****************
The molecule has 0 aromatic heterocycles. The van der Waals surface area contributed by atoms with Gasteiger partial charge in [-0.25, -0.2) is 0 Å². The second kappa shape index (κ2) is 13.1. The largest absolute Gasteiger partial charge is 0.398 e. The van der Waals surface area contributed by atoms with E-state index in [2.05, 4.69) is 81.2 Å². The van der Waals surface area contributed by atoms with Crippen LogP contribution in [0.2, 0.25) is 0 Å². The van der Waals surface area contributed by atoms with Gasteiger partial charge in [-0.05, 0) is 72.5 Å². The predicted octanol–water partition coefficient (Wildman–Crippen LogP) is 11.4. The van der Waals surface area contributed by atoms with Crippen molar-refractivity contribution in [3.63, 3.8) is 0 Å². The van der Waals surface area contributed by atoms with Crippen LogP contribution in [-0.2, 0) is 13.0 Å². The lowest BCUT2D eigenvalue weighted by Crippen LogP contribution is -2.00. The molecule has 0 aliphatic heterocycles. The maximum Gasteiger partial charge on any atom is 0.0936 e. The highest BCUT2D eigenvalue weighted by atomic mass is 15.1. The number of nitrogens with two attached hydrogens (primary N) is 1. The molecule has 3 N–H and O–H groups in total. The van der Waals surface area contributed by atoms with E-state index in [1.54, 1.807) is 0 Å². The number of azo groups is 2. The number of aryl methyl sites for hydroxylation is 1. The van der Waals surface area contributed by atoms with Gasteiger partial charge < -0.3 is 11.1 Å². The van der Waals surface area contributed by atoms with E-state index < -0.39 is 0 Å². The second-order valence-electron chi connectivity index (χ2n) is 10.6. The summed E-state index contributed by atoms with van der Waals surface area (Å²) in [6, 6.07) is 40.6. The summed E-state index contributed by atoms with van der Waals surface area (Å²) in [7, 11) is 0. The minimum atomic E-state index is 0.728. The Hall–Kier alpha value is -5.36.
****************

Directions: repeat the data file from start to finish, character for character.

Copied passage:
The molecule has 0 aromatic heterocycles. The van der Waals surface area contributed by atoms with Gasteiger partial charge in [-0.25, -0.2) is 0 Å². The second kappa shape index (κ2) is 13.1. The largest absolute Gasteiger partial charge is 0.398 e. The van der Waals surface area contributed by atoms with E-state index in [2.05, 4.69) is 81.2 Å². The van der Waals surface area contributed by atoms with Crippen LogP contribution in [0.2, 0.25) is 0 Å². The van der Waals surface area contributed by atoms with Gasteiger partial charge in [-0.05, 0) is 72.5 Å². The predicted octanol–water partition coefficient (Wildman–Crippen LogP) is 11.4. The van der Waals surface area contributed by atoms with Crippen molar-refractivity contribution in [3.63, 3.8) is 0 Å². The van der Waals surface area contributed by atoms with Crippen LogP contribution in [-0.2, 0) is 13.0 Å². The lowest BCUT2D eigenvalue weighted by Crippen LogP contribution is -2.00. The molecule has 0 aliphatic heterocycles. The maximum Gasteiger partial charge on any atom is 0.0936 e. The highest BCUT2D eigenvalue weighted by atomic mass is 15.1. The number of nitrogens with two attached hydrogens (primary N) is 1. The molecule has 3 N–H and O–H groups in total. The van der Waals surface area contributed by atoms with E-state index in [1.54, 1.807) is 0 Å². The number of azo groups is 2. The number of aryl methyl sites for hydroxylation is 1. The van der Waals surface area contributed by atoms with Gasteiger partial charge < -0.3 is 11.1 Å². The van der Waals surface area contributed by atoms with E-state index < -0.39 is 0 Å². The second-order valence-electron chi connectivity index (χ2n) is 10.6. The summed E-state index contributed by atoms with van der Waals surface area (Å²) in [6, 6.07) is 40.6. The summed E-state index contributed by atoms with van der Waals surface area (Å²) in [7, 11) is 0. The minimum atomic E-state index is 0.728. The Hall–Kier alpha value is -5.36.